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Originally published in 1909, this biography by Isabel Wallace recounts the life of her adoptive father, the little-recognized William Hervy Lamme Wallace, the highest-ranking Union officer to fall at the battle of Shiloh.
Born in 1821 in Ohio, Wallace and his family moved to Illinois in 1834, where he was educated at Rock Springs Seminary in Mount Morris. On his way to study law with Abraham Lincoln in Springfield in 1844, Wallace was persuaded by local attorney T. Lyle Dickey, a close friend of Lincoln, to join his practice in Ottawa instead. Wallace eventually married Dickey’s daughter, Martha Ann, in 1851.
When the Civil War broke out, both Wallace and Dickey immediately volunteered for service with the Eleventh Illinois, which assembled in Springfield. Wallace was elected as the unit’s colonel; a successful lawyer, a friend of President Lincoln, a generation older than most privates, and an officer with Mexican War experience, he was entirely suited for such command. Wallace was appointed brigadier general for his performance at Fort Donelson, the first notable Union victory in the Civil War. Wallace’s troops had saved the day, although the Eleventh Illinois had lost nearly two-thirds of its men. He then moved with his troops to Pittsburg Landing, Tennessee, where Confederates launched a surprise attack on the forces of Major General Ulysses S. Grant at Shiloh Church on Sunday, April 6, 1862. Wallace, who held only temporary command of one of Grant’s six divisions, fought bravely but was mortally wounded as he began to withdraw his men on the afternoon of the battle. His wife, who had arrived at Pittsburg Landing by steamer on the day of the battle, was at his side when he died three days later. Grant praised Wallace in 1868 as “the equal of the best, if not the very best, of the Volunteer Generals with me at the date of his death.”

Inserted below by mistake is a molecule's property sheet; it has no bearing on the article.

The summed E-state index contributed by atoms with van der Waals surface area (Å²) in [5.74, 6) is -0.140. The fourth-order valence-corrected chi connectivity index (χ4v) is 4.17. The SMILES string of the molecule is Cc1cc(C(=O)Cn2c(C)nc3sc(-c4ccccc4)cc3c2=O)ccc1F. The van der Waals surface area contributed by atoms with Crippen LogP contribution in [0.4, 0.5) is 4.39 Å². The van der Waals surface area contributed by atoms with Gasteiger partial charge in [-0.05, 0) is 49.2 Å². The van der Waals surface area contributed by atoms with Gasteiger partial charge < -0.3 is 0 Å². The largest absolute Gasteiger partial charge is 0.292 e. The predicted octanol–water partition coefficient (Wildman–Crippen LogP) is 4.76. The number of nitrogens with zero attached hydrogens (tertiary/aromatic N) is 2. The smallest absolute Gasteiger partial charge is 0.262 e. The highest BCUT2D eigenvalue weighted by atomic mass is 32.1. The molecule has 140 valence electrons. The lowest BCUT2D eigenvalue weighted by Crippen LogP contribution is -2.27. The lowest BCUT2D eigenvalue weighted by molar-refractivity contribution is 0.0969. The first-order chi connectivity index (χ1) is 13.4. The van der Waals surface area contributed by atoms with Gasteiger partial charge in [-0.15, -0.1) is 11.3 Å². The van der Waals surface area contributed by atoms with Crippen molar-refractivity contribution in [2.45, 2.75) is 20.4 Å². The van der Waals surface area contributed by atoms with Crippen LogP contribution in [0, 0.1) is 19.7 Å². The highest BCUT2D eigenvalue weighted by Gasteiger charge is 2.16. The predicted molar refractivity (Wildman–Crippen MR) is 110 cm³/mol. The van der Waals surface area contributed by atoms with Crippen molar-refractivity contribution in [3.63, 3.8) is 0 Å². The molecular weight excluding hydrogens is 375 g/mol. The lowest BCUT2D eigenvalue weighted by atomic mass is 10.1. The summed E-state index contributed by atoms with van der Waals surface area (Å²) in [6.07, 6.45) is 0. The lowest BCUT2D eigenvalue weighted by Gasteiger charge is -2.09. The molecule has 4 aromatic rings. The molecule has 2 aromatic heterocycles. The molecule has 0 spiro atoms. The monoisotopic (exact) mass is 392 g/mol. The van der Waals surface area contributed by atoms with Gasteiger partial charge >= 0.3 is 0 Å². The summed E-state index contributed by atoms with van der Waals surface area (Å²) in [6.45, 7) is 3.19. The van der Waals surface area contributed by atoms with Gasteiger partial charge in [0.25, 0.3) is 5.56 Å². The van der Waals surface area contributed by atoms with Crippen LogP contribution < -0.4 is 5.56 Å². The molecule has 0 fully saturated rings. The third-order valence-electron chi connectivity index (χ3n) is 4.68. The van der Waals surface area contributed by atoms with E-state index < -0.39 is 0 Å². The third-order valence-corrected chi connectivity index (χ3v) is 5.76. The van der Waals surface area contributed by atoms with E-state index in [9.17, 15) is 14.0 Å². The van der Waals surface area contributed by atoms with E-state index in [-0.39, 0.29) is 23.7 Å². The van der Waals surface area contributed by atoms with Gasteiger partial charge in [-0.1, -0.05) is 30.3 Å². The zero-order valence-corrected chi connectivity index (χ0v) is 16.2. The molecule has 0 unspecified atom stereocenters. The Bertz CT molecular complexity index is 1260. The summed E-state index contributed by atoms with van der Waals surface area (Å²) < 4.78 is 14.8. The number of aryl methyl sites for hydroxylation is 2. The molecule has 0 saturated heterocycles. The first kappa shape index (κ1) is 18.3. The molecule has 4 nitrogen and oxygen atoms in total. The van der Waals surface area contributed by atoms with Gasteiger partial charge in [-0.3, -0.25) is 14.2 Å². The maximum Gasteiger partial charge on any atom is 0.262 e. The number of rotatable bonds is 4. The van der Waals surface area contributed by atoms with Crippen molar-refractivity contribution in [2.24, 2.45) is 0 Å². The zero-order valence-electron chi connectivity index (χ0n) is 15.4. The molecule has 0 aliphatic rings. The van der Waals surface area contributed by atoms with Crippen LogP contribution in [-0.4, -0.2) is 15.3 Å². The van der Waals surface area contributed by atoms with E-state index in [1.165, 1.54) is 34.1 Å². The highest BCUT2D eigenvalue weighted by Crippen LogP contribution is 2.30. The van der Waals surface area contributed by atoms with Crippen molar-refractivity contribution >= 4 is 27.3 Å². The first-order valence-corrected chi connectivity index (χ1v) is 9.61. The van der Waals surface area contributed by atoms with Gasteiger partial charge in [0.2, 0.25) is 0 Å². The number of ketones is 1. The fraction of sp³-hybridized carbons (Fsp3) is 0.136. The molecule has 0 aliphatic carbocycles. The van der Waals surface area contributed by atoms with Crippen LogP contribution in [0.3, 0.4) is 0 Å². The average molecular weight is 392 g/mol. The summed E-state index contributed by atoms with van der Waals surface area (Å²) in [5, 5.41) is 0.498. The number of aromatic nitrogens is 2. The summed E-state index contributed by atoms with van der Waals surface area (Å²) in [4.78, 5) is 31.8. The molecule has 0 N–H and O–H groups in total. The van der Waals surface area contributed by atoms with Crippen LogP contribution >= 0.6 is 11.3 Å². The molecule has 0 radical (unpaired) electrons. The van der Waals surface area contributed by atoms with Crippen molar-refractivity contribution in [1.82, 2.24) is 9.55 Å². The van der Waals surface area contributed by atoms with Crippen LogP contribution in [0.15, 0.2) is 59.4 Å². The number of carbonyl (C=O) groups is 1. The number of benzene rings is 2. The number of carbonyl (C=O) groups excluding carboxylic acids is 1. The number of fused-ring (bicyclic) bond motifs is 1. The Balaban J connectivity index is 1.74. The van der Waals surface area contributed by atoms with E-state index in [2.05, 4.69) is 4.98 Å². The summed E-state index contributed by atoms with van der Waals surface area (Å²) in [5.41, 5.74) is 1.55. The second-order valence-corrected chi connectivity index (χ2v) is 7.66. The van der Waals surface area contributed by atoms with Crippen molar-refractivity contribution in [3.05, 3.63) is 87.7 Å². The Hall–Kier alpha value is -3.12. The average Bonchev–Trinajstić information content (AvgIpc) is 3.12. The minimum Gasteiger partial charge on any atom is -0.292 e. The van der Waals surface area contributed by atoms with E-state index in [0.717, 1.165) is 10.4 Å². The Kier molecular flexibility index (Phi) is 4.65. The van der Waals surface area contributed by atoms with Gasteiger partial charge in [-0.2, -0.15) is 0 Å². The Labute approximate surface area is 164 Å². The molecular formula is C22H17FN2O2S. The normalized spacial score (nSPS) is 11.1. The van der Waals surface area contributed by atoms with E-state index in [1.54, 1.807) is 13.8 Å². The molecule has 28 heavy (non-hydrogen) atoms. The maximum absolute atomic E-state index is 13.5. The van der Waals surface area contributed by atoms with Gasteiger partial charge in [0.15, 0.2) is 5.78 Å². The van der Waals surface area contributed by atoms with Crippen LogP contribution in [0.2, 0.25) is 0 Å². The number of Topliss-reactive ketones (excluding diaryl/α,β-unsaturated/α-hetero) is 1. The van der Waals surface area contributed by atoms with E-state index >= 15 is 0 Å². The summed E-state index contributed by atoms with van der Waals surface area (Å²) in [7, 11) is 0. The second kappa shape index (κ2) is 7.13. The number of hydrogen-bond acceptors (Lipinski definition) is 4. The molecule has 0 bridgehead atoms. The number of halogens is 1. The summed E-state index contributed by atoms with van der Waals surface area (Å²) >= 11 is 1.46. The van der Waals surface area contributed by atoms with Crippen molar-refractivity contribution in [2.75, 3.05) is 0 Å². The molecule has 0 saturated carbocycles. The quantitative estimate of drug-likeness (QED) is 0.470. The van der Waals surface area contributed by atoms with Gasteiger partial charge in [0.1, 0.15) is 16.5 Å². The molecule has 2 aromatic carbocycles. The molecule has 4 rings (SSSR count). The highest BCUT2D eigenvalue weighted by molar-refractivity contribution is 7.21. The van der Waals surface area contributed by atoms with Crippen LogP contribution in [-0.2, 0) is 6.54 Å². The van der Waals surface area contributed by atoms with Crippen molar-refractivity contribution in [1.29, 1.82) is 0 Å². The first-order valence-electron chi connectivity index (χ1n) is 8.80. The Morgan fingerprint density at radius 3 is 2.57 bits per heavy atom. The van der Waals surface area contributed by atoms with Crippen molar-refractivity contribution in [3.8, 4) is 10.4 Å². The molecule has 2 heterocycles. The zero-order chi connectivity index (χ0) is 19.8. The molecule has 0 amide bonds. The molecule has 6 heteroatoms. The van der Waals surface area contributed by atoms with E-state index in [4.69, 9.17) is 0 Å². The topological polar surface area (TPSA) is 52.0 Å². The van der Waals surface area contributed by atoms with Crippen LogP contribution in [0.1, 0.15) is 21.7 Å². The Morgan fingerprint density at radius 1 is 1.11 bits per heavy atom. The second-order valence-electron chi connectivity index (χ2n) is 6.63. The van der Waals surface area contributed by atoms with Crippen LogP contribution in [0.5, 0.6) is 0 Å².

Isabel Wallace traces her father’s life from his upbringing in Ottawa through his education, his service in the Mexican War, his law practice, his courtship of and marriage to her mother, and his service in the Eleventh Illinois until his mortal injury at Shiloh. She also details his funeral and her and her mother’s life in the postwar years. Based on the copious letters and family papers of the general and his wife, the biography also provides historical information on federal politics of the period, including commentary on Lincoln’s campaign and election and on state politics, especially regarding T. Lyle Dickey, Wallace’s father-in-law and law partner, prominent Illinois politician, and associate of Lincoln. It is illustrated with fifteen black-and-white halftones.